Quarks, anti-quarks, gluons, strangeness and charm…
It seems one needs to reach into the glossary of quantum mechanics to even begin to describe CCN- Ballet de Lorraine performing Merce Cunningham’s 1973 work Sounddance.
A solo male dancer emerges from the heavy extra fold gold curtains that work to make the stage smaller. He will later be the last to disappear into that unknown world beyond the heavy gold curtains. The frenetic firestorm of Sounddance is set to an equally energetic score by David Tudor that he had originally called Toneburst, which to this writer seems a name fit to its essence.
Other dancers spill out from the curtain in spurts. They briefly partner and then attach into grouplets with each other and then re-form such. Quickly there is more happening in each moment and each corner than our small minds can possibly process. Like subatomic particles glomming together and exploding apart anew, we see this work that Cunningham himself described as “organized chaos”. One moment we are seeing nuclear fusion, the next nuclear fission. We are in that space where particles and waves are one.
Necks! Necks angling at odds with torsos at times seem to be momentum for the dancers’ bodies in ways we’ve never considered. Vibrating, reaching, leaping, streaking! Are they now in an orgy pose? Whoosh, it’s gone! We are taking in a super energy charge via IV. We feast on a frenetic firestorm.
Who knew fusion energy was so tasty?
Best of all, Sounddance makes all that we have seen that is related to the MCA’s exhibit “Merce Cunningham: Common Time” come into a new level of crystal clear focus.
CCN Ballet de Lorraine Choreographers’ video dance
Working backwards, it sheds a light on both Cunningham’s Fabrications and the video-choreography piece Untitled Partner #3 by Petter Jacobsson and Thomas Caley that preceded the Sounddance explosion.
Jacobsson and Caley’s piece seems to be continuing the conversation that Cunningham started with a megaphone about a tug of war between entropy and structure. Four male dancers seem like many more as they take turns dancing and projecting video images of other dancers on ceiling, walls, and audience.
Some of the projected dancers clad in white spin and jump so quickly they take on the feeling of strobe lights. Meanwhile, the dancers on the floor are doing spinning turns across the stage and then pausing to be table tops for each other in L 7 forms. They run, they roll, and it seems like they take turns cueing with bright neon lights that they move and re-position in one or another array on the floor. Coupled in a program with Sounddance, it seems like these choreographers are saying to Merce, “Yeah, ain’t equilibrium and stasis just a sometimes thing…”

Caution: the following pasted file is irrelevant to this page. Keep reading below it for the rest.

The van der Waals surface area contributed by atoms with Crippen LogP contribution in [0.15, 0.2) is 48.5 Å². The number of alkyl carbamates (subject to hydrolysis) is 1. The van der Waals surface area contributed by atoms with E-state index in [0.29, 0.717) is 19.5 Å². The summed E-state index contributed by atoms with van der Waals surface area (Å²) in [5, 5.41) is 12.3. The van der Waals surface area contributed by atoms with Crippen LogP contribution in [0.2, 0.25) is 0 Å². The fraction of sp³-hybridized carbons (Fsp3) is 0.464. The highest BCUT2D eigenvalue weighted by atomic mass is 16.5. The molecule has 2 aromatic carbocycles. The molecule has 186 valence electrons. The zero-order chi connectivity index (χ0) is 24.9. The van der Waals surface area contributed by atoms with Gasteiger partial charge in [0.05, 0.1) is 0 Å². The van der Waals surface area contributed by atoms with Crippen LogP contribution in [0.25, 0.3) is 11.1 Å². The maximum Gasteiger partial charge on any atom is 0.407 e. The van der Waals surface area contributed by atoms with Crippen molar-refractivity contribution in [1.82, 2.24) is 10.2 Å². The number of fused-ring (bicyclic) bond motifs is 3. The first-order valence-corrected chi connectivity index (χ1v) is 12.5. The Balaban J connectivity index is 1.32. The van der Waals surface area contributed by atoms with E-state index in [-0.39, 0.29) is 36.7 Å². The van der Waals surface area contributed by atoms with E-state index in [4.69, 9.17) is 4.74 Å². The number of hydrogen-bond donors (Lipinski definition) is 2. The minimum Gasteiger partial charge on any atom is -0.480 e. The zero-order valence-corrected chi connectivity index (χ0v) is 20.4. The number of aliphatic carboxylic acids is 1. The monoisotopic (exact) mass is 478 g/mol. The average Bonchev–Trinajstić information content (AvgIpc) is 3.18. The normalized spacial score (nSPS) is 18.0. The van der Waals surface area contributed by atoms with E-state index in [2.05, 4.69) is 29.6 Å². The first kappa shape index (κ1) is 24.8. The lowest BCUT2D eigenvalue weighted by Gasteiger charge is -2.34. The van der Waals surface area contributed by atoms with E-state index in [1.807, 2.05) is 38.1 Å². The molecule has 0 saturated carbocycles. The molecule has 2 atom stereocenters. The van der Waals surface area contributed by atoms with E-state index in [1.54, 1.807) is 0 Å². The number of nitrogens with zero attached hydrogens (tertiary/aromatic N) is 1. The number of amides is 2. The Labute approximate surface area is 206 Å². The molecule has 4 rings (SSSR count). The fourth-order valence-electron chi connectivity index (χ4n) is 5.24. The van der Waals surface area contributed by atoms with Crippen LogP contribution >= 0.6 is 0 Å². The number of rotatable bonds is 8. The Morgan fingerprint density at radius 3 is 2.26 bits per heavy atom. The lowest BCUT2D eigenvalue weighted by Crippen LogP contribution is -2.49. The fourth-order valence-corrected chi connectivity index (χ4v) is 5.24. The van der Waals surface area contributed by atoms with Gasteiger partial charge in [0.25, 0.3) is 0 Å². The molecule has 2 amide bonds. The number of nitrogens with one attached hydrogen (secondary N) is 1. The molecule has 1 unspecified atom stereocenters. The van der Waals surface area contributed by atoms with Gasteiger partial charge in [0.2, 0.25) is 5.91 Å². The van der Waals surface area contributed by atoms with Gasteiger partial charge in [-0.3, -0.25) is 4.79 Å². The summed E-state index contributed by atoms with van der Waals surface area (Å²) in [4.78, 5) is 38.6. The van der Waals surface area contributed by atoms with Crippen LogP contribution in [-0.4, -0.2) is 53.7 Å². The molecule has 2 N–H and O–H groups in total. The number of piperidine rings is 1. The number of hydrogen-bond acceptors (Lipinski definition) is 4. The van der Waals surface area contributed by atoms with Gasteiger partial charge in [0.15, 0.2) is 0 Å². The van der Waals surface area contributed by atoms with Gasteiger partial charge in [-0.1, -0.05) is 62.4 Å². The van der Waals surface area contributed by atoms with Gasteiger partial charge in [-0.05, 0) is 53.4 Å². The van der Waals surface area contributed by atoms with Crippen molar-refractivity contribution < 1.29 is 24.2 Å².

Also in this performance CCN Ballet de Lorraine performed Cunningham’s work Fabrications, his homage to the 64 hexagrams of the I Ching. 16 dancers move in front of an abstract painting of sorts by Dove Bradshaw. It’s a striking backdrop, which draws you in even without the dance. We learn in the program that the choreographed phrases that the dancers are performing are random in sequence, though it’s not especially clear in this one viewing what that means.
Here too, with the Sounddance wrapper that came later it seems to be a slowdown of some quirky Merce signature movements that were syllables, and sometimes letters, in the later Sounddance explosion.
MCA Merce exhibits come into focus
Most of all, this powerhouse performance by CCN Ballet de Lorraine of all these works takes a veil off the current MCA’s “Merce Cunningham: Common Time” exhibit.
THIS is what all the fuss is about.
Stay tuned to these pages as Picture this Post writers reviews upcoming MCA music and dance events about Merce Cunningham.
And, also bookmark “Cunningham Through Choregraphers’ Eyes” to learn how today’s choreographers in many dance genres relate—or not‑—to Cunningham’s contributions to dance performance.
Photos: Bernard Prudhomme, Laurent Philippe, M.Rousseau, and Nathan Keay.
About the Author: Amy Munice
Amy Munice is Editor-in-Chief and Co-Publisher of Picture This Post. She covers books, dance, film, theater, music, museums and travel. Prior to founding Picture This Post, Amy was a freelance writer and global PR specialist for decades—writing and ghostwriting thousands of articles and promotional communications on a wide range of technical and not-so-technical topics.
Amy hopes the magazine’s click-a-picture-to-read-a-vivid-account format will nourish those ever hunting for under-discovered cultural treasures. She especially loves writing articles about travel finds, showcasing works by cultural warriors of a progressive bent, and shining a light on bold, creative strokes by fledgling artists in all genres.